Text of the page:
LAS VEGAS (AP) – The most closely-watched race in Nevada’s primary election yesterday is not GOP Sen. Dean Heller’s re-election battle — thanks to President Donald Trump — but instead is a contentious Democratic race for governor.
Heller, the only GOP senator seeking re-election in a state won by Democrat Hillary Clinton in 2016, originally expected to face a tough challenge from Republican Danny Tarkanian until the President asked him to run for Congress instead.
Heller now can expect to breeze through his primary and focus on readying for a November battle with Rep Jacky Rosen, who is expected to easily win her party’s backing yesterday against five others.
The toughest choice for Democrats will be a close battle between Clark County Commission colleagues Steve Sisolak and Christina Giunchigliani — each hoping to be Nevada’s first Democratic governor in two decades.
Both candidates have pledged to stand up to Trump and the National Rifle Association.
Sisolak is chair of the powerful governing body for Clark County, which includes the Las Vegas Strip and about two-thirds of the state’s residents. The 64-year-old became a prominent figure in the wake of an October mass shooting outside a hotel-casino on the Strip and he’s been outraising his opponents in the primary.
But Giunchigliani paints Sisolak as being too moderate and has knocked him for receiving an ‘A-’ minus rating from the NRA in 2012.
Giunchigliani, who goes by ‘Chris G’, is a 63-year-old former state legislator and teacher. She’s earned backing from women’s group Emily’s List and on Sunday, picked up an endorsement from Hillary Clinton. The 2016 Democratic candidate for President recorded a robocall for Giunchigliani and referred to her as “an extraordinary progressive leader”.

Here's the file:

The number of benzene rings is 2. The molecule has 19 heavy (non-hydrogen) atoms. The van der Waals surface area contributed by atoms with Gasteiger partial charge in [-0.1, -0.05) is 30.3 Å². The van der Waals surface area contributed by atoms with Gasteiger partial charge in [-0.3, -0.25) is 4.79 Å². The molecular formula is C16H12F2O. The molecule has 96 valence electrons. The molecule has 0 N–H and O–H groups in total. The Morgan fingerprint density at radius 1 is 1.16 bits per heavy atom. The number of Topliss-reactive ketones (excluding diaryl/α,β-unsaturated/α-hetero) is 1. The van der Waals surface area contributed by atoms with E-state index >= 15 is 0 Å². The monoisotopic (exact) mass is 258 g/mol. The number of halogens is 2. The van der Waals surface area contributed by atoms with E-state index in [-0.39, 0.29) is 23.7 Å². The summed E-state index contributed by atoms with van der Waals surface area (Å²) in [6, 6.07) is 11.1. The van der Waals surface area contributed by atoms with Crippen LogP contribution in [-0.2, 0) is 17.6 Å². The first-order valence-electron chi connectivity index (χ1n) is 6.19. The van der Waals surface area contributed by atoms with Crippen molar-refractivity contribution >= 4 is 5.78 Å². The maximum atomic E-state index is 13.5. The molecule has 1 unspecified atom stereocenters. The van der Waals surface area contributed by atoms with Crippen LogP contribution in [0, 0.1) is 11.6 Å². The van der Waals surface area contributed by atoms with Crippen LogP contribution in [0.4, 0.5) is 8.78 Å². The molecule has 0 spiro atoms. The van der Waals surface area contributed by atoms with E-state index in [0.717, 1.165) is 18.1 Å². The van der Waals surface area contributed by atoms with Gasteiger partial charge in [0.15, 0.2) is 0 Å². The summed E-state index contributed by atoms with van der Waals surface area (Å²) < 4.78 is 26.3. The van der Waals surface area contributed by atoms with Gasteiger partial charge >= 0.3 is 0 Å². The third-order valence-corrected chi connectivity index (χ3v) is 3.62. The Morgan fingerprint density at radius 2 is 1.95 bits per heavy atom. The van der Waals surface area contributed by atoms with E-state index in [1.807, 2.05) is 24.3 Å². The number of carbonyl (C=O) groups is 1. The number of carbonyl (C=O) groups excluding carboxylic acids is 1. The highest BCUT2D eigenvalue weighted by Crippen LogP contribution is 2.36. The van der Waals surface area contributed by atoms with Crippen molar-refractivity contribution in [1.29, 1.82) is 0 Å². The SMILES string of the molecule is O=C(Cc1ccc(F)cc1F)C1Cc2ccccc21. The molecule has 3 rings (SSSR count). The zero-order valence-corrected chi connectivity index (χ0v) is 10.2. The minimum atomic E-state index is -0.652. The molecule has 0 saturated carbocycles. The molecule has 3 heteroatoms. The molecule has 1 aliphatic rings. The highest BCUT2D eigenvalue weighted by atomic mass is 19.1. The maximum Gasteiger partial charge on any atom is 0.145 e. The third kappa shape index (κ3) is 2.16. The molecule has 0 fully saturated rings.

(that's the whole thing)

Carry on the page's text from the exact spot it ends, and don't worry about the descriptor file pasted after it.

Sisolak, who has held more moderate positions in the past, said he’s best-positioned to take on Republican state Attorney General Adam Laxalt in November. Laxalt is expected to win the GOP primary for the governor’s race.
Laxalt, hoping to replace term-limited Republican Governor Brian Sandoval, is a former lieutenant in the US Navy who has served as the state’s chief prosecutor since 2015. He’s the grandson of former US Senator and Nevada Governor Paul Laxalt and son of former US Senator Pete Domenici of New Mexico.
Laxalt, who is backed by billionaire casino owner Sheldon Adelson and Americans for Prosperity, supported Trump in 2016.
Laxalt, speaking at a pre-election party in Las Vegas on Monday, called Giunchigliani and Sisolak “a couple of the most liberal candidates that have ever run in the history of this state”.
“We have a stark choice coming up,” he said.
Another key Trump supporter, Tarkanian, is favoured in the Republican race for Nevada’s 3rd Congressional District — one of two swing seats in Nevada that Democrats are hoping to hold while they make gains elsewhere and win control of the US House.
Tarkanian, the son of former University of Nevada Las Vegas basketball coach Jerry Tarkanian, has run unsuccessfully for several offices over the past decade.
He is running in a nine-way primary and is expected to face wealthy Democratic philanthropist Susie Lee in the general election. Lee is facing six others in her primary race.
Primary contests for Nevada’s other swing district, the 4th Congressional District, is expected to produce a November rematch for two former congressmen.
Former Rep Steven Horsford is leading a six-way Democratic primary for his former seat that includes state Senator Patricia Spearman. Horsford held the Democratic-leaning seat for one term before losing in 2014 to Republican Cresent Hardy, who is running again this year and leading a six-way GOP race for the seat.
Hardy lost in 2016 to Democrat Ruben Kihuen, who announced he wouldn’t seek re-election this year after several women accused him of sexual misconduct.
The most serious primary challenge to an incumbent member of Nevada’s congressional delegation is conservative activist Sharron Angle’s bid for Nevada’s 2nd Congressional District.
Angle is a former legislator who gained national attention in 2010 when she unsuccessfully challenged ex-Senate Majority Leader Harry Reid. She also lost a 2016 bid to become the GOP’s nominee to replace Reid.